"The truth shall set you free - but first it'll piss you off." Gloria Steinem

    Iraq Moratorium

    by One Pissed Off Liberal on Thu May 01, 2008 at 07:45:55 AM PDT

  •  Rec'd for Zen and the Art of Motorcycle Maintenan (5+ / 0-)

    and oldie but goody.  One of my all-time favorites.  

    One cannot deny the humanity of another without diminishing one's own. James Baldwin

    by CarolynC967 on Thu May 01, 2008 at 07:56:10 AM PDT

  •  David Gregory's (3+ / 0-)
    Recommended by:
    ek hornbeck, occams hatchet, possum

    induction was remarkable in that we got to witness it.  He had been one of the more aggressive of the WH press corp.  I can remember being fairly stunned that Gregory actually accepted the invitation to come up on the stage with Rove.  Was he even at any WH press conferences after that or did he move immediately into the slot that opened for someone who was "one of us?"

    The enumeration in the Constitution, of certain rights, shall not be construed to deny or disparage others retained by the people. - 9th Amendment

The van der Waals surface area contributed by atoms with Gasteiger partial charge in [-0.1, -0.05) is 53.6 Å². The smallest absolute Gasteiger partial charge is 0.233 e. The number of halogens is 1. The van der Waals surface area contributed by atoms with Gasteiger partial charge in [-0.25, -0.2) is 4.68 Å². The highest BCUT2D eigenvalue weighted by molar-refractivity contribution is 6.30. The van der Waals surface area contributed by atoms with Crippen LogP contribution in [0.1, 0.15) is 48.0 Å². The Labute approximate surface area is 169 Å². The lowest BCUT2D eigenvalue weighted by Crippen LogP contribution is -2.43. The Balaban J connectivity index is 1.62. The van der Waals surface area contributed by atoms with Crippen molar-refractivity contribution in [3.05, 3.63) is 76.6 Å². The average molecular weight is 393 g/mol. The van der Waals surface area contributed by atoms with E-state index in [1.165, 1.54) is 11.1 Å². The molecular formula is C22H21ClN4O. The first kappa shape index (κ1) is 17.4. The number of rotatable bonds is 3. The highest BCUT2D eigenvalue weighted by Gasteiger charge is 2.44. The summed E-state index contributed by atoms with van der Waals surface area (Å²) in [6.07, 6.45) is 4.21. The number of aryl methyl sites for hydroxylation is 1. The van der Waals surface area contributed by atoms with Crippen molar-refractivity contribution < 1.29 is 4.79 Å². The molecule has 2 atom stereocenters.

by TracieLynn on Thu May 01, 2008 at 08:19:08 AM PDT

    •  I was surprised, too. (2+ / 0-)
      Recommended by:
      TracieLynn, ek hornbeck

      Just shook my head.

      As nightfall does not come all at once, neither does oppression. - Justice William O. Douglas

      by occams hatchet on Thu May 01, 2008 at 08:41:50 AM PDT

      [ Parent ]

    •  Pretty quick turnaround, huh? (2+ / 0-)
      Recommended by:
      TracieLynn, occams hatchet

      One minute he is on suspension for saying Chelsea had been "pimped out" by HRC and the next minute he has his own show, in which he appers to be trying to out-Hannity Hannity. (Disclaimer: I haven't actually seen more than 2 minutes of Gregory's show -- I found him more offensive than "the friendly fiends at Fox and Friends," as Colbert calls them.)

      "The only thing necessary for evil to triumph is for good men to do nothing." -Edmund Burke

      by carolita on Thu May 01, 2008 at 11:31:49 AM PDT

      [ Parent ]

      •  If I'm remembering (1+ / 0-)
        Recommended by:
        occams hatchet

        correctly - and it's always up for debate - David Shuster was the one who was suspended.